Friday, October 24, 2014
   
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Area News Digest

Taken from the news columns of area newspapers.

Cozad swimming pool opens with new slide

COZAD—Finishing touches are being put on a new water slide at the Cozad Municipal Swimming Pool, which was scheduled to open for the season on May 26. The new water slide was installed by Natural Structures of Oregon, and features a twisting and curvy slide. Red Cross swimming lessons were to also begin for the season with Kiley Anderson and Jessica Finnegan serving as the pool managers.—reported in the Tri-City Trib.

Humanities speaker featured at Bow library

BROKEN BOW—The Broken Bow Library recently featured humanities speaker Joe Starita to a room full of enthusiastic history buffs. Starita was an investigative reporter and New York bureau chief of the Miami Herald, and the author of “I am a Man.” He has received two Pulitzer Prize nominations and has been published in six foreign languages. He is currently a professor of journalism at the University of Nebraska. Starita spoke of his book as well as other Native American influences and future projects.—reported in the Custer County Chief.

Ogallala cancels Fourth of July fireworks show

OGALLALA—The Ogallala Volunteer Fire Department informed the Keith County Fireworks Committee that due to the continued drought, expected higher than normal temperatures and less than normal precipitation forecasted for the next two months, it had no choice but to suspend the Fourth of July fireworks celebration at Western Diamonds Sports Complex. After months of anxiously looking at the forecast models, Ogallala Fire Chief Dell Simmerman consulted with the fireworks committee and both came to the conclusion that the risks to the community were just too elevated, and continuing conditions were too dangerous to plan on the show. All donations collected for the year’s show will be applied to the next year’s show.—reported in the Keith County News.

St. John’s Lutheran celebrates 65th years

CURTIS—St. Johns Lutheran Church of Curtis is celebrating its 65th anniversary on June 2. In the early 1900s, before St. John’s was formed, there were six small Lutheran churches located in rural areas. At the time most people did not travel far and a pastor often travelled among multiple congregations. Immanuel Wells Canyon Lutheran Church, located northwest of the city, moved to Curtis in 1938 as the town offered a larger trading area at the time. As time went on, other small churches merged together and eventually formed the St. John’s. The anniversary celebration will begin with a service followed by fellowship, a potluck luncheon, a guest speaker and a reception.—reported in the Frontier County Enterprise.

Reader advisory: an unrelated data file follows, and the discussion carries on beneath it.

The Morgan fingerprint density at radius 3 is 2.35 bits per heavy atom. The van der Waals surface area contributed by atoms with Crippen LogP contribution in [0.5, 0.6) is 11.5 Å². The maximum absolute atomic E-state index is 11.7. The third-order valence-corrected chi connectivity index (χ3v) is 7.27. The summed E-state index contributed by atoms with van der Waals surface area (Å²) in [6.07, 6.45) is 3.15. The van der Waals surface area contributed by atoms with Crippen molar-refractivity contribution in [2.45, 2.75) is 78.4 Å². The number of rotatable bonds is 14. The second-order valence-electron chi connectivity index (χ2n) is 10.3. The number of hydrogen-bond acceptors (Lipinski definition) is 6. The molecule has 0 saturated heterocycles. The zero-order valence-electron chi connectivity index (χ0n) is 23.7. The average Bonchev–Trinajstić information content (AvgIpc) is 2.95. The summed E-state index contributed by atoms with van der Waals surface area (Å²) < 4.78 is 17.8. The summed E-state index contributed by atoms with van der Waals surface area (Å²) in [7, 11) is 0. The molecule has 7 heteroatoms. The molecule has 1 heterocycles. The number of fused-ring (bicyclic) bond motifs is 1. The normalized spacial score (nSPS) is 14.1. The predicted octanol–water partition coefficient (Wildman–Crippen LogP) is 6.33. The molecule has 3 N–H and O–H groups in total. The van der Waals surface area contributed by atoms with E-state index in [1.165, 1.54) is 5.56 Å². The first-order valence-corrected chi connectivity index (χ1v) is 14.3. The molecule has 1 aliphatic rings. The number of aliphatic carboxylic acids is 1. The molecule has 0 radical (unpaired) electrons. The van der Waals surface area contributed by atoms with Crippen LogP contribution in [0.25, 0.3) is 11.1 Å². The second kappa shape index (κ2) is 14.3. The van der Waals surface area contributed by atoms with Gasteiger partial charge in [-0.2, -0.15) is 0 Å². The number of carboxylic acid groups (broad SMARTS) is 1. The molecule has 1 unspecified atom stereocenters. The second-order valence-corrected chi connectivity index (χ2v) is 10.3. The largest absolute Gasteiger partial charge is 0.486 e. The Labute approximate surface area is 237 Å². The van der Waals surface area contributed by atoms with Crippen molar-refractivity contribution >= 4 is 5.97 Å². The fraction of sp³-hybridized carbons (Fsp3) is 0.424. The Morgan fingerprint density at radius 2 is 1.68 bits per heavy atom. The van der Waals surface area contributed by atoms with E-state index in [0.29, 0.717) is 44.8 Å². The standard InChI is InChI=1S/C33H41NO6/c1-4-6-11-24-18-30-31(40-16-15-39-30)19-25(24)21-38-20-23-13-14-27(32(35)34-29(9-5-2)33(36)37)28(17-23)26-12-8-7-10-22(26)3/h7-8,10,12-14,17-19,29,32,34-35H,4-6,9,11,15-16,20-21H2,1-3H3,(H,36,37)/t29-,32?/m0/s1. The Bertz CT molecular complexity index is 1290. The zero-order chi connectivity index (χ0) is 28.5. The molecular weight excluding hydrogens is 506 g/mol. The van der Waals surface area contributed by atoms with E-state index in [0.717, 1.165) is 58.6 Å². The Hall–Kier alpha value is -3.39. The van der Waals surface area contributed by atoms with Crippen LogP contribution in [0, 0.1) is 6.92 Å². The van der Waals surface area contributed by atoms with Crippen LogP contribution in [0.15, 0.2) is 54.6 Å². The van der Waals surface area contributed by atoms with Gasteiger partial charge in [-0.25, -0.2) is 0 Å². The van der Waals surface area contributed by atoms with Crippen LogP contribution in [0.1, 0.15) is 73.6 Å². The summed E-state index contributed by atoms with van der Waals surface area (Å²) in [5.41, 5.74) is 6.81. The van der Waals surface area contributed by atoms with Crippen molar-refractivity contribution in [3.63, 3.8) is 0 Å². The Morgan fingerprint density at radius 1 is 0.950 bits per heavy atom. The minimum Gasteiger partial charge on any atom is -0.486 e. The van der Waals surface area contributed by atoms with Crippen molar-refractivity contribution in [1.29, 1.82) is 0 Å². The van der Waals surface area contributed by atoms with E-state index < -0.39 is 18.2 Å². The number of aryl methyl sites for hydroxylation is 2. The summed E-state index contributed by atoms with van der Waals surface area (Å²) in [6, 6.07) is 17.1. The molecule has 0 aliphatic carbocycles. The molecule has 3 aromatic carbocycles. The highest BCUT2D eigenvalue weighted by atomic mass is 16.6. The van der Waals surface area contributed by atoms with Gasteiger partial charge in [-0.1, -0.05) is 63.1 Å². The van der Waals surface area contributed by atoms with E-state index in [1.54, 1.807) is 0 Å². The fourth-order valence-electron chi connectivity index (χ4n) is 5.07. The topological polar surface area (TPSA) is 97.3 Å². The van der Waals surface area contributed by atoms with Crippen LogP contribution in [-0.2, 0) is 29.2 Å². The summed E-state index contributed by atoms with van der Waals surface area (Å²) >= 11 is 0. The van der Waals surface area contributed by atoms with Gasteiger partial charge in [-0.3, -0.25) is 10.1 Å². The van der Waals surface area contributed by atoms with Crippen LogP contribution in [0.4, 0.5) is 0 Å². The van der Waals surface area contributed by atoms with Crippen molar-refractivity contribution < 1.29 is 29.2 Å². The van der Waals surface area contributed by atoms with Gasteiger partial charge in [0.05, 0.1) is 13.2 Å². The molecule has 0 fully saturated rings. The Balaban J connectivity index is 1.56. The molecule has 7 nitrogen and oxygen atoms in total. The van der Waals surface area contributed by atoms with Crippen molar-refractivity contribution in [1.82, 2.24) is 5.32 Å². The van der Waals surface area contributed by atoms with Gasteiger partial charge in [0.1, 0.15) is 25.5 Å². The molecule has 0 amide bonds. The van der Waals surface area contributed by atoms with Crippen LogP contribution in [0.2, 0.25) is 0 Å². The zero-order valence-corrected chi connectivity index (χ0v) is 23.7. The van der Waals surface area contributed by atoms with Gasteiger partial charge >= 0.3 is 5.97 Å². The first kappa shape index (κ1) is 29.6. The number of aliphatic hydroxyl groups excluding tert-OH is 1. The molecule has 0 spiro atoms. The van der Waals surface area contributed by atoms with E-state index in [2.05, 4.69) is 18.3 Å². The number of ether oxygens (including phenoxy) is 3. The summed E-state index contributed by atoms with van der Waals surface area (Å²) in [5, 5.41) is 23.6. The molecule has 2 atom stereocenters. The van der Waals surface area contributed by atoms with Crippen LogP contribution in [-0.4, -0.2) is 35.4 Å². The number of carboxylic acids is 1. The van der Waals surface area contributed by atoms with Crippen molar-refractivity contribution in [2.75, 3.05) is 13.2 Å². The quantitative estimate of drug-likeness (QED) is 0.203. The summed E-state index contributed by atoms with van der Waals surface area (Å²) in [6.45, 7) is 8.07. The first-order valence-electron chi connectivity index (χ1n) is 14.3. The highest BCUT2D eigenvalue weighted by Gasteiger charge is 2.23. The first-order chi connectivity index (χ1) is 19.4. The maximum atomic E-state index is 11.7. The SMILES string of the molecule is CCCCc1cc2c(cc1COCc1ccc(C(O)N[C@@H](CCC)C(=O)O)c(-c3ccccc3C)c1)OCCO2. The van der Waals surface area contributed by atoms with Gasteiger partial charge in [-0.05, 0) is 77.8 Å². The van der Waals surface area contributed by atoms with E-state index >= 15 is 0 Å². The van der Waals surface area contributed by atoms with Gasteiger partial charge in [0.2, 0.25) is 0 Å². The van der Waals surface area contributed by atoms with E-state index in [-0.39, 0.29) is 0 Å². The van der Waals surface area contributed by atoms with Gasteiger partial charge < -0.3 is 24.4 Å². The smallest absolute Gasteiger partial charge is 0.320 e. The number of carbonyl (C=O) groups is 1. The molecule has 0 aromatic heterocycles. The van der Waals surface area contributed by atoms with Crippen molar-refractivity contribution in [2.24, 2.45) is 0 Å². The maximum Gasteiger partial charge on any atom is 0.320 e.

Arnold school alumni celebrate 100 years

ARNOLD—The Memorial Day weekend might have been one of the biggest celebrations the town had ever seen. Alums reunited at the school to celebrate the 100th year of graduating classes at Arnold High School. Bob Jensen, Class of 1976, one of Alumni’s biggest supporters, was to emcee the program, and along with alumni president Mike Lucas, appeared for an interview on KNOP TV news to help promote the historic event. Activities included T-shirt sales, an open house of the school, an historical photo presentation, historical student newspapers and a website of alumni newsletters.—reported in the Arnold Sentinel.

Volunteers tackle museum renovations

CALLAWAY—A group of volunteers that make up the Seven Valleys Historical Society are working towards reversing the dis-repaired state of the Seven Valleys Museum. Society members are making progress towards renovations while generating many improvements to make the place more user-friendly. Among work either accomplished or in process are fixing roof and ceiling leaks, sealing doors and windows, exterior building repair, electrical rewiring and lighting improvements as well as re-plastering walls. A recent genealogy center has been opened up in a back room, formerly used as storage, and plans are underway to put up a hurricane fence around the rear of the museum’s annex so large weather-resistant exhibits can be made visible outside.—reported in the Callaway Courier.

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